At least Packers won't run away and hide vs. Bears

  • Yes, the Green Bay Packers do have a running game, especially with rookie Eddie Lacy churning up some big yardage.

    Yes, the Green Bay Packers do have a running game, especially with rookie Eddie Lacy churning up some big yardage. Associated Press

Updated 10/30/2013 7:59 PM

Contrary to common belief, the Green Bay Packers won't score 100 points on the Bears when they play in Green Bay on Monday night.

I'm positive of that. OK, maybe just pretty sure. OK, maybe just hopeful, for the Bears' sake.


No self-respecting football team ever should allow any opponent, much less a traditional rival, to reach the century mark.

How would the Bears ever live that down?

Cumberland still hasn't lived down losing to Georgia Tech 222-0, and the drubbing took place 97 years ago. The NFL's franchise in Washington lost 73-0 to the Bears in 1940 and still can't find a new victim-protection name to escape the ignominy.

So it must be comforting for the Bears that Green Bay doesn't figure to post a big, fat, juicy C-note on the Lambeau Field scoreboard.

Nothing's for certain, of course. Luck, the wind and the Bears' defensive line still might make 100 Packers points a reality.

Recent developments hint against that, however.

Last week the Packers uncharacteristically ran the ball like they were rushing toward the free Escalades line. They compiled 182 yards on the ground, which for Green Bay is as monumental as putting three digits on the scoreboard.

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The uncharacteristic rushing yardage enabled the Packers to gain 464 total yards. You would think such a balanced attack would maximize Green Bay's chances of coasting to 100 points against the Bears.

No, though, it pretty much dismisses the possibility.

You see, by running the ball so often and so well the Packers controlled the clock for 40:54 to the Vikings' 19:06. Time of possession is a great statistic to dominate, but if it's that lopsided odds are the score won't be run up.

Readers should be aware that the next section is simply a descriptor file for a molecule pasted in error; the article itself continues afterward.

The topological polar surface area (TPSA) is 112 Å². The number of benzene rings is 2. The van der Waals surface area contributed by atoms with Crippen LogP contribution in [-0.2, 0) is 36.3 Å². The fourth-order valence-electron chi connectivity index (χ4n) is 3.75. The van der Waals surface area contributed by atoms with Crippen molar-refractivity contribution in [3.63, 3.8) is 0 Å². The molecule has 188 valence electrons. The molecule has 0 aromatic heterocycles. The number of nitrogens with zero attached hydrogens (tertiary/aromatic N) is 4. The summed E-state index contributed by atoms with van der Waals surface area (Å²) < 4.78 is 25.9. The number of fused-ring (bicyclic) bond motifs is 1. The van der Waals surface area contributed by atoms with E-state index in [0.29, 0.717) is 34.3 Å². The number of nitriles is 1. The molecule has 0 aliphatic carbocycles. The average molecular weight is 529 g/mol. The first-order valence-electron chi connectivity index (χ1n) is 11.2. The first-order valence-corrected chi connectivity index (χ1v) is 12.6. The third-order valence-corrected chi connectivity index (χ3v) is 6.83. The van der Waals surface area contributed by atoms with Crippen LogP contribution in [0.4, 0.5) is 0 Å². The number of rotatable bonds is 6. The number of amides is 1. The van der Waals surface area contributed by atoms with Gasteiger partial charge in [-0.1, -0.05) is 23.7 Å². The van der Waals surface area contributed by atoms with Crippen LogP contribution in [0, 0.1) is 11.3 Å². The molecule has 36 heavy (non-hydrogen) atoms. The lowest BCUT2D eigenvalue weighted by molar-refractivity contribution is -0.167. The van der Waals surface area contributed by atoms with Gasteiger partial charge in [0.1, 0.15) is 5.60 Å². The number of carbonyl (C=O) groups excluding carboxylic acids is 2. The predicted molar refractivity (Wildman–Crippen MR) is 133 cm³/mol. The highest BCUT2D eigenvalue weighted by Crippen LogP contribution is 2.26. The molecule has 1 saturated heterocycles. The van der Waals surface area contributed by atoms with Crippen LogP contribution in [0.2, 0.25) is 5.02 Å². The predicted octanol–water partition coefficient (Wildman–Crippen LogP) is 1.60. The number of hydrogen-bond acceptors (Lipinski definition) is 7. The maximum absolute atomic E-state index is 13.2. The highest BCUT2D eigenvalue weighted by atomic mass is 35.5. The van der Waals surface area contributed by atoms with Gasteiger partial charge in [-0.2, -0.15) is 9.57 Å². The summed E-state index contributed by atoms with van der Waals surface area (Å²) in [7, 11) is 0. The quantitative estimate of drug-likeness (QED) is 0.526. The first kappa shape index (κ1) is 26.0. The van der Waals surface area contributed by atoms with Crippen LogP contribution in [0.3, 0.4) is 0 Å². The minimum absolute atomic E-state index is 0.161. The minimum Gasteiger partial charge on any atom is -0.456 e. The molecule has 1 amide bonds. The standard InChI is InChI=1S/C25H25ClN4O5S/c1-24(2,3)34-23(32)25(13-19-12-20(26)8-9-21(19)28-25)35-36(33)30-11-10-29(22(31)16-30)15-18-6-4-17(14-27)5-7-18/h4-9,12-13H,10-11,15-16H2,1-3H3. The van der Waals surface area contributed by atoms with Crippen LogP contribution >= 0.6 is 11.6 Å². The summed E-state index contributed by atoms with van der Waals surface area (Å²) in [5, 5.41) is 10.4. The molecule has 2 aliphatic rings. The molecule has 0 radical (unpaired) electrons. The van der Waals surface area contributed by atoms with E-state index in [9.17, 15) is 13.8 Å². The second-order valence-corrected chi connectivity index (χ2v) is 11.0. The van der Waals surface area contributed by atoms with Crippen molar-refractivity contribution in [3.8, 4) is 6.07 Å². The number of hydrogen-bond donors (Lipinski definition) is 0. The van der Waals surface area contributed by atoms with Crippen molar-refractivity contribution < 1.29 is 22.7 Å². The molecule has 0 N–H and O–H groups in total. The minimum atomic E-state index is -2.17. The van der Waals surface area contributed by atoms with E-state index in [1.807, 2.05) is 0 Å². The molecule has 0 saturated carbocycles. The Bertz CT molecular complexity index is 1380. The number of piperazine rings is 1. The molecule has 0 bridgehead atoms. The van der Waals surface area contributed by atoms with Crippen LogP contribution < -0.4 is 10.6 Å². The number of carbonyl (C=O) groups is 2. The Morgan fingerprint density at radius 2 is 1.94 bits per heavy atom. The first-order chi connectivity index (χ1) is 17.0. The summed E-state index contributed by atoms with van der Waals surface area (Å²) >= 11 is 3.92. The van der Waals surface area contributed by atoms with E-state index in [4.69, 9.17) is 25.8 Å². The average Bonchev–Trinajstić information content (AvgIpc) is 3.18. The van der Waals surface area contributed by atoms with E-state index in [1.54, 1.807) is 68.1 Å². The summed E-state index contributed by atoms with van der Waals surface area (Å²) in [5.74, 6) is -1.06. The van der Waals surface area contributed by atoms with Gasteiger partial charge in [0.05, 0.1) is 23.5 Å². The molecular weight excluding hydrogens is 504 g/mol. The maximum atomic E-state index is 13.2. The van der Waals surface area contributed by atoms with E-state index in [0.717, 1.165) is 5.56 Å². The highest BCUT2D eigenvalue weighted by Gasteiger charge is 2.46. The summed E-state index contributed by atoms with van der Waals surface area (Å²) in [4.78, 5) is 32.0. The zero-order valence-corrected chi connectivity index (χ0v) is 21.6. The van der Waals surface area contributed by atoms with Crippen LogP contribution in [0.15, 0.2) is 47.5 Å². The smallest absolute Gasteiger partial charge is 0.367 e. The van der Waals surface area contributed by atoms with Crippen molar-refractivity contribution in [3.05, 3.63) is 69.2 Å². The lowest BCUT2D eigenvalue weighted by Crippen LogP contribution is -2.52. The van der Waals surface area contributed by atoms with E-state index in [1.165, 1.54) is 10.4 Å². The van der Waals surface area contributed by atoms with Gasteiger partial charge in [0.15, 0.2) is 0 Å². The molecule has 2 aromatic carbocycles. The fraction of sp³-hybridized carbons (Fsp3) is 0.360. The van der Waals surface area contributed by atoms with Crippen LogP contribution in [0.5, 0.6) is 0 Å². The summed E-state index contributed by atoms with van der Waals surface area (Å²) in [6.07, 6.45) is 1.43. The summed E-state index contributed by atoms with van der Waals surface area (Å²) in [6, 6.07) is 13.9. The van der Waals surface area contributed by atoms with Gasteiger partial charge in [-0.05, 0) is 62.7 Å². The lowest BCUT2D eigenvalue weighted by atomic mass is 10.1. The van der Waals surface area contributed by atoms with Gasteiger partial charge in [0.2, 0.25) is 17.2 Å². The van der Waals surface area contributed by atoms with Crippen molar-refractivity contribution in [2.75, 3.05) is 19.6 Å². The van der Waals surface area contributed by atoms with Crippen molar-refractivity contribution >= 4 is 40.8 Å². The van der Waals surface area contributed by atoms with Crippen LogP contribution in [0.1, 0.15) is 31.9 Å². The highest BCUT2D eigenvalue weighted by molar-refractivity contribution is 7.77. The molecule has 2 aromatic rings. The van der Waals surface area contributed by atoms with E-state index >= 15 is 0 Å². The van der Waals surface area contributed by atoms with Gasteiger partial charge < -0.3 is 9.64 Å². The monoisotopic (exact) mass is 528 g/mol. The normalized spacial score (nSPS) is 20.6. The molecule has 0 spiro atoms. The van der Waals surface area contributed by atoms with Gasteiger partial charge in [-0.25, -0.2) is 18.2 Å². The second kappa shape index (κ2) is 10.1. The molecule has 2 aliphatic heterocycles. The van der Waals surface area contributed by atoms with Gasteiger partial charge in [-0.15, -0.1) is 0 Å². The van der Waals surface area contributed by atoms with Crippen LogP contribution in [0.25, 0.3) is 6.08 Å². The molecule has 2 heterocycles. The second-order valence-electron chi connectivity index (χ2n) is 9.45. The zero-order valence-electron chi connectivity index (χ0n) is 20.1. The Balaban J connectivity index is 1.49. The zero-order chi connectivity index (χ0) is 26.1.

Instead of striking for quick touchdowns on the strength of quarterback Aaron Rodgers' passing, the Pack is fashioning long drives on the way to the end zone.

That works in favor of the Bears because Green Bay will have fewer possessions with which to make the scoreboard dance.

Rather than winning 100-50, the Packers likely will settle for something more merciful like 50-25.


Call it a moral victory for the Bears' defense, which has more holes now than a backyard Wiffle ball and the White Sox infield combined.

With Lance Briggs rehabbing a fractured shoulder, Peanut Tillman hobbling on an ailing knee, Julius Peppers aging before our eyes, two rookie linebackers likely to play prominent roles, safeties who generally are late to the party

Well, the Bears' defense is there for the taking if the Packers were inclined to take it more than less.

If Green Bay wanted to let Rodgers throw on every down, complete touchdown drives in five plays instead of 10 and score in two minutes instead of eight

Well, yes, the Packers would have an opportunity to score 100 points against the Bears.

Briggs, if he makes the trip, would sit on the bench with his hands over his eyes. Tillman, if he plays, would limp after Jordy Nelson as the wide receiver rambles toward the goal line. And other Bears defenders, if they look up after being knocked to the ground, would be blinded by the scoreboard lights flashing.

If the Packers reached the century mark early in this relatively new century, the Bears' transition from a defense-minded franchise to an offense-developing franchise would be complete.

Ain't going to happen.

The Packers can be expected to leave some long pass completions on the field in favor of their running backs rubbing Bears defenders into the field.

Fifty points are better than 100, so the Bears should be thankful for Green Bay's newly discovered running game.

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